He began extensive material and structural reforms of his diocese, an act that brought to the fore the Petrine elements of good governance, order and direction. He revolutionised his administration by encouraging his parish priests to allow and encourage the active participation of Christ’s lay faithful at the parochial level, especially those with financial and legal expertise to whom they could always turn for advice, if and when the need arose. He set the tone by seeking assistance from Catholic men and women of the banking sector, the legal profession, academicians, and technicians from all fields. In turn, those invited, for the most part, willingly stepped in to help their bishop navigate some thorny areas that he would otherwise not have known what to do. For example, when he set out to recover all diocesan land that had long been usurped mainly, but not exclusively, by priests, religious and other diocesan officials, he met with understandable resistance. Had it not been for the gracious assistance of such Catholic lay experts in legal and real estate matters, he would not have been able to recover what had been wrongly and illegally snatched from the diocese.
Cardinal Tumi, the builder
Being the great builder and administrator that he was, Cardinal Tumi undertook an extensive renovation of parishes, beginning with the Cathedral parish. He tore down the old Bishop’s House which he replaced with a much more modern structure with many rooms that can house many visitors (bishops, priests, religious and laity, for example). He carried out extensive work inside the Cathedral, painting the walls and providing new pews and ceiling fans. Outside, he paved the Cathedral courtyard where previously there had been just massive sludge whenever it rained. With the paved surface, church goers can now linger around and socialise before going back home. He undertook the building of new hospitals, schools and colleges. He set up a printing press, “Maison Catholique de la Communication Sociale” (MACACOS) [Catholic Media House] which, at its height, churned out almost three-quarters of the newspapers published in Cameroon. He was the first bishop in Cameroon to set up a diocesan radio station, Radio Veritas, a powerful tool of evangelisation that was met by general applause from Catholics and non-Catholics alike living in the city of Douala.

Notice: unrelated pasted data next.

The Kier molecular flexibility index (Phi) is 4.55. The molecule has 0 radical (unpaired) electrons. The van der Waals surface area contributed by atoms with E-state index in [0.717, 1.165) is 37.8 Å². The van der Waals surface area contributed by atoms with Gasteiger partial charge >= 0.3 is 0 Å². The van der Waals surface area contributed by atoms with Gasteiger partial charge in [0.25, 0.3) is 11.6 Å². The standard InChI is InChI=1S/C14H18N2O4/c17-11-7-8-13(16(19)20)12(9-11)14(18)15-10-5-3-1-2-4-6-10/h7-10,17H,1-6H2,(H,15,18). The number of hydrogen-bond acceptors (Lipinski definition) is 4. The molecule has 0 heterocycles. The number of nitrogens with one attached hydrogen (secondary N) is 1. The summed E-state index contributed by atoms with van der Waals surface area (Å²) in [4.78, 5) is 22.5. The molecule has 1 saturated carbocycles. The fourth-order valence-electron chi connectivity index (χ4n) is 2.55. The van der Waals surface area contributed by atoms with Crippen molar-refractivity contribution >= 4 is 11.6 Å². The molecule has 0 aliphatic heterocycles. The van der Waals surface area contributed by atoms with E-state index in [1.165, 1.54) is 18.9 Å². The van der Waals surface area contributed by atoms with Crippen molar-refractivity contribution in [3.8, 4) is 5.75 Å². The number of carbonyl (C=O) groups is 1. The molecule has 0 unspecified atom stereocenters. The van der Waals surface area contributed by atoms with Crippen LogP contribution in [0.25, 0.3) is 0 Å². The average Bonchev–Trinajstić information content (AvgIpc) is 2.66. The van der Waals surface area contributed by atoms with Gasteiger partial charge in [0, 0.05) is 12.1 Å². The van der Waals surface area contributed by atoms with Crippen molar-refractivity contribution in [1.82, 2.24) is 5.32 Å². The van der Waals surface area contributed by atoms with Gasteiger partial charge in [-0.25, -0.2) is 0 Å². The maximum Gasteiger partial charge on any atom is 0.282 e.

Cardinal Tumi, the writer
Like Saint Paul, Cardinal Tumi also preached extensively through his writings. When he was still the Rector of Saint Thomas Aquinas Major Seminary of Bambui, he already made a name for himself through his contributions in Cameroon Panorama, the monthly magazine published by the Diocese of Buea. One of his interventions, which became famous, was his reaction to an article that Professor Bernard Nsokika Fonlon, may he rest in peace, had published in the said monthly magazine to congratulate the Bishop of Buea, Monsignor Pius Suh Awa, and the Bishop of Bamenda, Monsignor Paul Mbiybe Verdzekov, for creating the Saint Thomas Aquinas Major Seminary, which had been entrusted to his care. The exchanges between the two men were well received by the readership and sparked animated discussions for several months in the English-speaking intellectual circles of the time. One day, I reminded him of those exchanges and he merely smiled.